When a really good juggler gives a workshop or class you will often find that rather than reeling off a big list of tricks, which could be learnt from a book or from a friend who does them already, they will concentrate more on the way their students juggle - their body position, degree of relaxation, the symmetry of their movements and their mental attitude towards their practice. These factors are of relevance to anyone who wants to improve, no matter what level they are at; indeed a beginner may benefit more than an experienced juggler from such instruction because they have yet to develop bad habits which may be hard to remove after they have been ingrained over years. I have included below some of the techniques that have proved useful to myself and to others in this area.
I once attended a workshop that focused a great deal on the aspects of juggling mentioned above, and one piece of advice which I was given sticks in my mind as having had a rapid and beneficial effect on the way I juggle. The teacher told me to shift my weight over to the right a little when I was juggling, I was supporting most of my body weight on my left leg. I did as he suggested but did not notice any improvement at first. In order to demonstrate how unbalanced I was, he told me to lift my right leg in the air and stand only on my left - this had almost no effect on my juggling, however when I tried the same thing on my right leg I started wobbling all over the place and had great problems balancing.
Even quite minor changes in balance and posture can have far reaching effects when you juggle. As well as distributing your weight evenly between your feet, it is also important to make sure that you stand symmetrically. Some jugglers, especially beginners, habitually stand with one foot in front of the other. Although at first it may be hard to appreciate how your feet can affect what your hands are doing, you will come to see this more as you progress. Try standing first with your feet in line, relax your body and hold your arms out in front of you as if you were juggling. Looking down everything is level - your feet, your hips and your hands. Now move one of your feet 6 inches forward and relax again, obviously now the lower half of your body is twisted to one side because of your stance, but you should find that your torso has also turned a little. This means that as you face forward your hands aren't level and so your juggling pattern will no longer be parallel to your body plane, consequently you will have to start throwing backwards and forwards slightly as well as side to side, providing more scope for error.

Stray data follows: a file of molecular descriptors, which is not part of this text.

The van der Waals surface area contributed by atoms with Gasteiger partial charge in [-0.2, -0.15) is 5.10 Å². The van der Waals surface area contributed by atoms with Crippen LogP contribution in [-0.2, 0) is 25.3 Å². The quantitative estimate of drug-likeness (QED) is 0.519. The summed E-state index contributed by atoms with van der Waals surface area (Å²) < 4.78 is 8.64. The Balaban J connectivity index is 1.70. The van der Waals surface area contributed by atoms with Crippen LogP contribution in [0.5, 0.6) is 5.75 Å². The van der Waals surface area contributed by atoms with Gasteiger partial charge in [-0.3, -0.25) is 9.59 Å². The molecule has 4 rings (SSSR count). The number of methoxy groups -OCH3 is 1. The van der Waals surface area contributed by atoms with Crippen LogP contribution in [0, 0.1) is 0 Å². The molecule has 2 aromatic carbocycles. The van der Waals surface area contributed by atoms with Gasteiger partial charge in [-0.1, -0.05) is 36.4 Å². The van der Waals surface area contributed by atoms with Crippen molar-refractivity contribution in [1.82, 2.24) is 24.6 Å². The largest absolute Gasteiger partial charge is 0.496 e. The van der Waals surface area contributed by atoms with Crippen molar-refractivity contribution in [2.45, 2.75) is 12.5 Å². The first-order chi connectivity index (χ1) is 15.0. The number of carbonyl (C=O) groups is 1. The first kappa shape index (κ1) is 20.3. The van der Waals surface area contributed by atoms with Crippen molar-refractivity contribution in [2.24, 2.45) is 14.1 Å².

Having one foot 6 inches in front of the other is a fairly easy error to spot, but much smaller distances can also make a difference, and the differences become more pronounced the more your juggling advances. Again this isn't something to worry about when you are just starting off, my advice would be to look out for bad habits forming, but first of all work on keeping the pattern together and then polish up the finer points later.